The construction of temples for the images of gods goes back perhaps to the second century B.C. They were built with perishable material. It was in the Gupta period that buildings with lasting materials began such as dressed stone and brick. The Gupta period marks the beginning of Indian temple architecture. Out of the initial experimentation, two major styles evolved.
Nagara and Dravida Styles:
The Shilpa Shastras recognize three styles- Nagara, Dravida, and Vesara- along with the geographical distribution of each. Nagara– northern region, Dravida– Dravida country i.e. south, and Vesara– the territory between the Vindhyas and the Krishna. These are really not strictly based on geographical divisions, but merely indicate the dominating styles in a region. Actually the three styles ultimately resolve into two, the Nagara and the Dravida.
Difference Between the North and the South Indian Temples:
The north Indian temples are built of bricks.
They are rock-cut.
The temples have no gateways called gopurams.
They have big gopurams.
The shikharas of the temple of the north are dome-shaped.
The shikharas are pyramidical in shape.
They are only centres of religious activity.
They are centres of religious, social, economic and educational activity.
They generally do not have courtyards.
The south Indian temples are very big in size and have large courtyards where many activities used to take place.
Dravidian style of temple architecture began with the Pallava rule.
The Chalukyas of Badami developed the vesara style in the building of structural temples.
Mahendravarman I (Pallava) introduced the rock-cut temples.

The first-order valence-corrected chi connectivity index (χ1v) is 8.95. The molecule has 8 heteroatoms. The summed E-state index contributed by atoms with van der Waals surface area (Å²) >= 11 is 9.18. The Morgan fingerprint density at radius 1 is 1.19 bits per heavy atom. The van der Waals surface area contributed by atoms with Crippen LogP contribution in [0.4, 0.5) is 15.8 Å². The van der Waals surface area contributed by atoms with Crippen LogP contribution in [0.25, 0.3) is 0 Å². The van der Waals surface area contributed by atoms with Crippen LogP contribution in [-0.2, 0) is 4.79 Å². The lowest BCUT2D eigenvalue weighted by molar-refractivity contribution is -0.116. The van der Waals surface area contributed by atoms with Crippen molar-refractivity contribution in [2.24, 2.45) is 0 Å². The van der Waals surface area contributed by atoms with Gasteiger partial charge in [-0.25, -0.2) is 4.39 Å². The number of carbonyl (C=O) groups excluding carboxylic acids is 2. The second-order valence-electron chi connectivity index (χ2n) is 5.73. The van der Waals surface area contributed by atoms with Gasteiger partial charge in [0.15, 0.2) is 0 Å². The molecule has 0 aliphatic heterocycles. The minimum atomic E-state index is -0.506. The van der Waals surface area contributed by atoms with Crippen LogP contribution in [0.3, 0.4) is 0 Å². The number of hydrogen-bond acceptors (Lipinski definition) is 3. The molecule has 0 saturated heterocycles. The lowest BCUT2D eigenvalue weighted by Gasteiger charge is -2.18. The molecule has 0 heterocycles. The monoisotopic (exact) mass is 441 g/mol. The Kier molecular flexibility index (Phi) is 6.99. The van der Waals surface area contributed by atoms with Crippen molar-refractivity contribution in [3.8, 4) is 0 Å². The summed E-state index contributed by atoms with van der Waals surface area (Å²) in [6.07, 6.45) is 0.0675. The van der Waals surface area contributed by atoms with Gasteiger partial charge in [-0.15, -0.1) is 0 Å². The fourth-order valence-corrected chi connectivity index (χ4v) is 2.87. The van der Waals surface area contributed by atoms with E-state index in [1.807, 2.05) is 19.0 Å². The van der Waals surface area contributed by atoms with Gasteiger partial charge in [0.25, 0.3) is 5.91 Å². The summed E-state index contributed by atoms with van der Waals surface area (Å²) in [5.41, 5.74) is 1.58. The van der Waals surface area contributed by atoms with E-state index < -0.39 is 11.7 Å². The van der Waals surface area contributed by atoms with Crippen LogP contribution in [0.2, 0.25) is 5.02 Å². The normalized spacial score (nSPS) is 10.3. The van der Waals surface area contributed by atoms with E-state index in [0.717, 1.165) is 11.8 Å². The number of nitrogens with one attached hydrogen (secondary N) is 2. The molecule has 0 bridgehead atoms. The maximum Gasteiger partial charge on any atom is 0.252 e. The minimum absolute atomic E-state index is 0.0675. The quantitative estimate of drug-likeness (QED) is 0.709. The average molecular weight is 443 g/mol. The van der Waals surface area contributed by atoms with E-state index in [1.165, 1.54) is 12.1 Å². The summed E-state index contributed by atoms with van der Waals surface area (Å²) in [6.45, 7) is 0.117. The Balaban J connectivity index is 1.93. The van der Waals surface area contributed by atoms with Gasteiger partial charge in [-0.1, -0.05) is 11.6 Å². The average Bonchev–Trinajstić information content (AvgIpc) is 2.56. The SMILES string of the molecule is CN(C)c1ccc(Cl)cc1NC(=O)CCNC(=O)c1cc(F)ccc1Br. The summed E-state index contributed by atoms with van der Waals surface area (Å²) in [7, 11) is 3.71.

One of the most important temples of the south is the Brihadeshwara or Rajarajesvara temple at Tanjore which is dedicated to Lord Shiva. It was built by Rajaraja Chola. The chief features of Chola temples are their massive vimanas or towers and spacious courtyards.
The Kailash temple, built by the Rashtrakuta king Krishna I, is an unrivaled and stupendous piece of art. The ancient Indian rock-cut architecture reached its zenith under the Rashtrakutas.
The Shore Temple at Mamallapuram and the Kailasanatha temple at Kanchipuram were built Narasimhavarman II (also known as Rajasimha, a Pallava ruler). The Kailasanatha temple at Kanchi is the greatest architectural masterpiece of the Pallava art.
Nagara Style Examples–
The sun temple at Konark was built in the thirteenth century by the eastern Ganga ruler Narshimha Deva I. The temple is dedicated to Surya (the sun god) and has been designed as a twelve-wheeled chariot.
Mount Abu in Rajasthan is known for the Dilwara temple dedicated to Jain Tirthankaras. These were built in pure white marble and adorned with exquisite sculpture. These were built under the patronage of Solanki rulers.